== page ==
Its January, he's cold, he's tired, he's going through a difficult period of change - everyone struggles and he is not alone. I 100% guarantee you that everyone else in his class is probably having exactly the same thoughts and chats with their parents / partners; he is not alone in feeling this. BUT your natural desire to want to help your son isn't the best solution for him right now. You can't help him in isolation - but by listening to the advice I and others are giving you, which I'm doing and others are doing precisely because I and others want your son to pass out of RALEIGH in a few weeks time, then that will help him.

He has to talk to his chain of command about how he is feeling. He won't be judged, he won't be fired, he won't be kicked out of the Navy. Its perfectly natural and the system will help and support him - but you need to push him that way. There is nothing else you can do right now that will make a difference - he has to make the first step to speaking to his chain of command.

I and others are not being harsh to you for shits n'giggles - we're genuinely trying to help you through this. But I do think that the problem here is one of communication and expectation. You want to do your utmost to solve the problem but you are discovering that the RN is a strange beast that works to its own rules and structures. You have to realise too that all recruits feel down, all feel blue and all feel pretty bad and moan about it at home - you are worrying because he is away from home and its clear you come across as feeling lost without him there. I do feel for you, and I am not taking the piss or trying to be cruel - I am trying to give you the best advice that will help your son in these circumstances. Its up to you to decide whether to take it or instead feel that I'm being mean to you.
Wow PT that is the best advice you have given without ridicule and I appreciate it, very much so, so thank you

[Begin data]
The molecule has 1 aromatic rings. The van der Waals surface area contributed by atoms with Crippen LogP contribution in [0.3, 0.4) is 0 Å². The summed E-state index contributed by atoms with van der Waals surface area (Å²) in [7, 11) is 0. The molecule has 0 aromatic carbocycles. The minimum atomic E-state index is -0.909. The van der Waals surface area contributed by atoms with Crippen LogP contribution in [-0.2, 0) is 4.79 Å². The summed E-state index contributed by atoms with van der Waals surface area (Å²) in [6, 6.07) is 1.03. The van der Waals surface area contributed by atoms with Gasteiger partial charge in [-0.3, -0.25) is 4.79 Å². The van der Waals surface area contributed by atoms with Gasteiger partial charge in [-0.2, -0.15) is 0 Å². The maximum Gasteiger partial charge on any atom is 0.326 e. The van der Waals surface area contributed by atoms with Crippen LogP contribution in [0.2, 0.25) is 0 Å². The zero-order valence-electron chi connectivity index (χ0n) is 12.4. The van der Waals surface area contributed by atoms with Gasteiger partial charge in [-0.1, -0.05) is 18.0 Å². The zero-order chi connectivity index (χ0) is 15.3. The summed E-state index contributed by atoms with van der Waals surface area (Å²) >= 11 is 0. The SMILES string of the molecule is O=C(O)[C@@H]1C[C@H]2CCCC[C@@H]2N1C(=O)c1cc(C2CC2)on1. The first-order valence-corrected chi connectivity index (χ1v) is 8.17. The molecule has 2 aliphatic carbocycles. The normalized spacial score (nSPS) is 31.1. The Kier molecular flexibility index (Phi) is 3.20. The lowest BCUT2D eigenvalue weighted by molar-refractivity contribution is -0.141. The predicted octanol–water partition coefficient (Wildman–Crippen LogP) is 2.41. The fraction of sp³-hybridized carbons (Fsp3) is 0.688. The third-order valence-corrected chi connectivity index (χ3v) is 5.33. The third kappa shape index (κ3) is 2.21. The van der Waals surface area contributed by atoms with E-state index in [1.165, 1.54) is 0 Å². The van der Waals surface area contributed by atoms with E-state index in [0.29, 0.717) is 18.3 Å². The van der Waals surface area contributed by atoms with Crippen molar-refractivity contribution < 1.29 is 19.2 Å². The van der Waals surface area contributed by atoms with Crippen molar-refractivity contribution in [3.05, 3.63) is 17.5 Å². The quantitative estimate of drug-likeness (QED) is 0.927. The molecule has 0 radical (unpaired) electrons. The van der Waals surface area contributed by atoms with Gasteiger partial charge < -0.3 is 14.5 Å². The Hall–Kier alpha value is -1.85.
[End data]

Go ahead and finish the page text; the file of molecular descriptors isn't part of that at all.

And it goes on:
Purple_twiglet

War Hero
Moderator
#55
Wow PT that is the best advice you have given without ridicule and I appreciate it, very much so, so thank you
Thanks - reread my posts in cold light of day. I am genuinely not ridiculing you, I am trying to help you, but you have to realise that your ability as a mum to directly help now is massively diminished. The system will support you and your son, but you have to realise the best thing you can do is direct him through the RN system - they really can help you - its hard when he's away for the first time, but he will thank you in time for steering him to the RN system.

Never forget, right now he and his mates believe that they're having the hardest ever training course in the history of the military. Total bollocks of course - mine was much harder. Kids these days have it easy ;-)
 
#56
One thing to add to what P-T has said, he's just come back from leave, historically this is the time most recruits want to jack it in.

When I was a DO at Raleigh it was a guessing game amongst the staff as to

A) how many wouldn't turn up after leave

B) How many would be knocking on the door asking to PVR (I actually had 6 the 1st Monday back after one Chrimbo leave period)
 
#57
Trust me guys, he's a tough kid, not wet in the slightest and I've never ever been a soft mum, I'm single so I can't. I just want him to talk to someone who'll give him a second opinion as this one person has put him off.
PT - trust me I'm no soft arse missing her baby, course I miss him but I want him to have a life, not here wasting it at tesco. I do take on board all you say, honest
 
#60
Yet you seem to be confused at why some people aren't "helping" you. Seems to me your definition of helping is confused with you being told what you want to hear.

Your son is in the armed forces now tough love is expected, people are trying to help you....just seems you don't agree with how things are done now